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Beginning Life by Geraldine Lux Flanagan
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Beginning Life

by Geraldine Lux Flanagan

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what a great book! it describes the biology of conception and fetal development but in a very interesting and accessible way. i highly recommend this to any expectant couples. its information is unique; even though i have read quite a few things, i learned a lot from this book. but since it has a lot of photos and really large font, it was a very quick and easy read. ( )
  julierh | Apr 7, 2013 |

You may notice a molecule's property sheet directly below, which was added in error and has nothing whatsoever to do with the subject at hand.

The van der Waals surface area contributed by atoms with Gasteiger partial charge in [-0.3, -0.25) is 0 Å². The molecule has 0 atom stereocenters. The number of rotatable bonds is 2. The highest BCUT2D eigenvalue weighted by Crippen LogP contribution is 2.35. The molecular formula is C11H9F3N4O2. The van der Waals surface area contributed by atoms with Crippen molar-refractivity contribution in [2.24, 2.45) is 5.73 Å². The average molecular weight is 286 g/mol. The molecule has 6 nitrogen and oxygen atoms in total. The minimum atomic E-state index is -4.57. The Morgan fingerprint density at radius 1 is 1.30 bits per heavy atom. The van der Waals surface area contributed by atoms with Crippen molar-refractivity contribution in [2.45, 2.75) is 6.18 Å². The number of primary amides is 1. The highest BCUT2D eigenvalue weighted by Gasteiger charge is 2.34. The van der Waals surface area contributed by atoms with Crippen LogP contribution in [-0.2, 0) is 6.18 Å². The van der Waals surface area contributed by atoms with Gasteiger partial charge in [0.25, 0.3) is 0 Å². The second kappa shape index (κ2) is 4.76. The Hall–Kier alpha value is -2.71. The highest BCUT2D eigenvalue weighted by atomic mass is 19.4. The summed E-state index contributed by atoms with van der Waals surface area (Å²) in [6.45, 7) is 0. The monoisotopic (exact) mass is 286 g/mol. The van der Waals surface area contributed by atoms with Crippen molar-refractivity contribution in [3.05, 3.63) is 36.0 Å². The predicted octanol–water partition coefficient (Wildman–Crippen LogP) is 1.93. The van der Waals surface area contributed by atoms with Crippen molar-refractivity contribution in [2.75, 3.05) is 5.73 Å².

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The story of the remarkable journey which all of us make from conception to birth has never been more graphically or movingly told. Hour by hour, then day, by day, then week by week, Geraldine Lux Flanagan unravels for us the mysteries of that inner world in which we are first formed as human beings. The mysteries can now be seen as well as told. Scientific advances allow us to peek through a window into the womb, to follow in microscopic detail the progress of our formative weeks. Armed on the one hand with a stunning sequence of photographic images, many of them previously unpublished, and the other with her gift for clear and sensitive description, Geraldine Lux Flanagan provides us with a truly compelling narrative, one that simultaneously sharpens our understanding and expands our sense of wonder. Over the first seven weeks we follow the amazing transformation of a minute cluster of cells to a fully formed, though tiny embryo. The timetable is no less dramatic for being predictable -- by Day 9 the foundation for the brain and nervous system will be detectable, by Day 25 the heart will be beating, by Day 28 the embryo will have recognizable arms, by Day 37 the nose will be seen in profile, and by Day 49 the bone marrow cells appear and the baby is essentially complete. Thereafter development is measured in weeks and become subject to individual differences. We discover how the baby's senses respond to, and are influenced by, the world outside. We learn about, and see, a constant repertoire of movements that seems to contradict the traditional view of the slumbering fetus. As the author says, "The legendary curled-up fetal position exists only in our imagination; the baby does not seem to know if it." The magical combination of worlds and images in Beginning Life will ensure its status as a classic work of reference that will surely claim a wide readership -- from young adults to parents-to-be.… (more)

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